Flag of Mexico

We explain everything about the flag of Mexico, what its colors and coat of arms represent, as well as the history and characteristics of the national anthem and emblem.

Bandera de México
The flag of Mexico displays in its coat of arms a nopal cactus and an eagle.

What does the flag of Mexico look like?

The flag of Mexico is one of the national symbols of the Republic of Mexico. It is a rectangle divided into three vertical stripes of green, white, and red. In the center of the white stripe, it bears the national coat of arms.

This emblem serves as a symbol of identity for Mexicans as it brings together the values of the nation. It was first raised in 1821, and Flag Day (Día de la Bandera) is celebrated every February 24. Its current version was officially adopted in 1968.

The flag, together with the coat of arms and national anthem, is one of the symbols of Mexican identity. Its characteristics and protocol are specified in the Law on the National Coat of Arms, Flag and Anthem enacted in 1984.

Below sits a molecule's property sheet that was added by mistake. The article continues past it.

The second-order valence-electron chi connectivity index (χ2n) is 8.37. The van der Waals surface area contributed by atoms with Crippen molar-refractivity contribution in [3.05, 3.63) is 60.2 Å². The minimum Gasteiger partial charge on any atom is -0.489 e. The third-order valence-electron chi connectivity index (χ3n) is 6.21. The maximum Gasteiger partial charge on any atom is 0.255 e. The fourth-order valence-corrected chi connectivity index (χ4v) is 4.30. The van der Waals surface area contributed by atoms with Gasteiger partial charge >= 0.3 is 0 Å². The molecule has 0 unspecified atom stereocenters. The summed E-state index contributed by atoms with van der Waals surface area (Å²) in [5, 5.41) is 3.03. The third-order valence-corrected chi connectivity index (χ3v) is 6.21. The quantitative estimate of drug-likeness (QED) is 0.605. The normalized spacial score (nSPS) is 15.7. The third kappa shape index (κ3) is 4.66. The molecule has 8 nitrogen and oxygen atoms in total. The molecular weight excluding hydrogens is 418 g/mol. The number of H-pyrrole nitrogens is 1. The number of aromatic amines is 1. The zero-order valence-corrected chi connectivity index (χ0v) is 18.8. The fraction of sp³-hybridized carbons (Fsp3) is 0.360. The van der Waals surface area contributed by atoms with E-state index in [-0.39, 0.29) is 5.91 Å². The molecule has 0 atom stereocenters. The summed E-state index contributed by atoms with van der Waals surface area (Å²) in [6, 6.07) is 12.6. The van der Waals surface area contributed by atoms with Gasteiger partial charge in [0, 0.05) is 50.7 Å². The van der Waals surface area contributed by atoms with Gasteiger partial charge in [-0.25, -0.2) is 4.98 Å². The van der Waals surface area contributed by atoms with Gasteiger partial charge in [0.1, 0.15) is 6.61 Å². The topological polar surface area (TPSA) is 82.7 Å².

Characteristics of the Mexican flag

bandera civil de México
Unlike the official flag of Mexico, the civil flag bears the coat of arms in black and white.

Some characteristics of the Mexican flag are:

  • Along with the coat of arms and the national anthem, it is one of the national symbols of Mexico.
  • It is composed of three vertical stripes of green, white and red.
  • In the center is the coat of arms of Mexico, which bears an eagle perched on a nopal cactus.
  • Its colors have their origin in the Army of the Three Guarantees’ flag (Ejército Trigarante) of 1821.
  • It was officially adopted in 1968.